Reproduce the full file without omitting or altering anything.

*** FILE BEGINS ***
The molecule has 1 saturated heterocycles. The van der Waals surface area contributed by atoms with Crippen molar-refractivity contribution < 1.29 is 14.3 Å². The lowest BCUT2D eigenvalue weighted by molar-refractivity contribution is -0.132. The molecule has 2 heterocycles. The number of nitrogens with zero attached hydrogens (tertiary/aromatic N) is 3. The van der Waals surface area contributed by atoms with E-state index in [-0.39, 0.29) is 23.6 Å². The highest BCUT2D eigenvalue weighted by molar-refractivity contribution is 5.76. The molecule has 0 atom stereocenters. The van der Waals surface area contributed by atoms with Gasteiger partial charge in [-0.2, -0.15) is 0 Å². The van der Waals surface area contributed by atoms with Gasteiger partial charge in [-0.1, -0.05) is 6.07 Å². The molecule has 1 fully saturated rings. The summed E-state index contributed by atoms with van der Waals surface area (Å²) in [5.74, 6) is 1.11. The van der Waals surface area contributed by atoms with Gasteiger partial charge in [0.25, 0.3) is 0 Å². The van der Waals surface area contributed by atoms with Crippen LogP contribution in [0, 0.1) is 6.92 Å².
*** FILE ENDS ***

The molecule has 1 saturated heterocycles. The van der Waals surface area contributed by atoms with Crippen molar-refractivity contribution < 1.29 is 14.3 Å². The lowest BCUT2D eigenvalue weighted by molar-refractivity contribution is -0.132. The molecule has 2 heterocycles. The number of nitrogens with zero attached hydrogens (tertiary/aromatic N) is 3. The van der Waals surface area contributed by atoms with E-state index in [-0.39, 0.29) is 23.6 Å². The highest BCUT2D eigenvalue weighted by molar-refractivity contribution is 5.76. The molecule has 0 atom stereocenters. The van der Waals surface area contributed by atoms with Gasteiger partial charge in [-0.2, -0.15) is 0 Å². The van der Waals surface area contributed by atoms with Gasteiger partial charge in [-0.1, -0.05) is 6.07 Å². The molecule has 1 fully saturated rings. The summed E-state index contributed by atoms with van der Waals surface area (Å²) in [5.74, 6) is 1.11. The van der Waals surface area contributed by atoms with Gasteiger partial charge in [0.25, 0.3) is 0 Å². The van der Waals surface area contributed by atoms with Crippen LogP contribution in [0, 0.1) is 6.92 Å².